Holiday Recipe Series: The ‘Old Fashioned’ Manhattan

Posted on December 20, 2012 by

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Local foodie David Hendrick knows just what the doctor ordered for a cold winter’s night – the manhattan. What’s his secret? Homemade cocktail cherries and fresh vermouth! And if his candid instructions aren’t enough to make you smile, we’re sure one sip of this old-fashioned spirit will do the trick!

An ‘Old Fashioned’ ManhattanP1000072

Ingredients

2 parts bourbon
1 part sweet vermouth
3 dashes bitters
A fat orange slice
Cocktail cherries*

Instructions

So, this isn’t going to win any awards for innovation, but this hybrid of a Manhattan and Old Fashioned always wins the award for DELICIOUS. Plus, you probably have all of the ingredients on hand. No infused simple syrups or out-of-season herbs here.

I like mine with bourbon, but any kind of whiskey will do. Your real improvement from a drink
like this is going to come from using a good–and not too old!– vermouth. The Dolin brand is
excellent and affordable.

And if you happened to have homemade cocktail cherries on hand, well, you’re just way ahead
of the game. {See below for the recipe.}

Anyway, everything goes in a glass with a couple of big ice cubes. Don’t even think about
skipping the bitters.

For one drink, I’d do two ounces bourbon and one ounce vermouth. Muddle the orange first if
you want. Make sure you squeeze it to release the juice, if not.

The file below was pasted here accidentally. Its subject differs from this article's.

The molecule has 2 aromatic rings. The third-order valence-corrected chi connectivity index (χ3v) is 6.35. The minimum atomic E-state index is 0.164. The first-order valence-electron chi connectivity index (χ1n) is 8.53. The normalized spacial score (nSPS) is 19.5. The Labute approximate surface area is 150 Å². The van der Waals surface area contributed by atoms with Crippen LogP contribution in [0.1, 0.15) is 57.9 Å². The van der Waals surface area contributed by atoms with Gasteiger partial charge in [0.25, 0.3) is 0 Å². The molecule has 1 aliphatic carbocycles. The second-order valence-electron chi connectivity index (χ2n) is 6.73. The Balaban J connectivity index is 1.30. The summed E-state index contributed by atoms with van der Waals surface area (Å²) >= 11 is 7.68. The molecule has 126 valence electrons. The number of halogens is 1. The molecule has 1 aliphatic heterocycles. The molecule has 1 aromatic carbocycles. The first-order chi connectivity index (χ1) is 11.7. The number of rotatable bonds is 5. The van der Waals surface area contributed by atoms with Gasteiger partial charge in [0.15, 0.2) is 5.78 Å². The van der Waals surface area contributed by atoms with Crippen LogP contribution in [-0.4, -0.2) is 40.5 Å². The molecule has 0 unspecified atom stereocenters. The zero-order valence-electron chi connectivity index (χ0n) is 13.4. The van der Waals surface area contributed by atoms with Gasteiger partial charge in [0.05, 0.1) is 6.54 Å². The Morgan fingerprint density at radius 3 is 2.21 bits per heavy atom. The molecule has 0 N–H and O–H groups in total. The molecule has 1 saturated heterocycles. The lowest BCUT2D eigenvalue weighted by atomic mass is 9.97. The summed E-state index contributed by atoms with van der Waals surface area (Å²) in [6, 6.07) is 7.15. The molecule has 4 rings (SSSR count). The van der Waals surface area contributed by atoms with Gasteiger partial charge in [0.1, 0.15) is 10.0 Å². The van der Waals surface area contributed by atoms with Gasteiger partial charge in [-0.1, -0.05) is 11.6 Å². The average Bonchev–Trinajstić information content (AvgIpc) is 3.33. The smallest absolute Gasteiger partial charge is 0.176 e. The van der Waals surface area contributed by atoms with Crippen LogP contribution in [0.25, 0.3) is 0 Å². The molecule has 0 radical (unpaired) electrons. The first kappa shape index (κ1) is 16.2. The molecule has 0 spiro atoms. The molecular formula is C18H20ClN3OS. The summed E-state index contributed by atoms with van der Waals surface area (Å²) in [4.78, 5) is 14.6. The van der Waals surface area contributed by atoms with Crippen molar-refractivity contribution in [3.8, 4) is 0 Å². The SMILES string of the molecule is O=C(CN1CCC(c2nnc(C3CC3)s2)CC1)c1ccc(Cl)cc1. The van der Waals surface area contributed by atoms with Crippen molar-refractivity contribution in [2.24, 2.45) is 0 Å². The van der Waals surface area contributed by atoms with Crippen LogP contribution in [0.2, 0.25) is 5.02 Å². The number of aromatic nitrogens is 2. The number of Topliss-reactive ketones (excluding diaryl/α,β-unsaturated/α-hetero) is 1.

Stir.
Sip.
Perfect.

P1000073

*Cocktail Cherries Recipe

1 cup or more fresh cherries
1/2 cup water
1/2 cup brown liquor (rum, whiskey or brandy)
1/4 cup sugar or real maple syrup
1 cinnamon stick or ¼ teaspoon ground cinnamon
2 large pieces orange zest
¼ teaspoon vanilla extract or a vanilla bean

I love cocktail cherries, but hate the neon-red, high fructose corn syrup bombs that most bars put in your drink. Luckily, making your own “maraschino” cherries is incredibly easy and endlessly tweak-able. If you like your cherries sweet, add more sugar. If cinnamon is not one of
your favorite flavors, leave it out. Try this with nutmeg, cloves, star anise, allspice, etc. Also, it’s completely up to you whether to pit the cherries first or not. Some people think the pits add flavor. If you leave them in, be sure to warn your guests!

To make the cherries above, add all of the ingredients above except the cherries to a pan and bring to a boil. Once the sugar has dissolved, add the cherries and simmer for a couple of minutes. Remove from heat and store in an airtight container, making sure the cherries are submerged in the liquid. Top off with liquor of choice if you need more liquid. These cherries will be best after a couple of days and keep in the refrigerator for at least a month.

***

Cheers!

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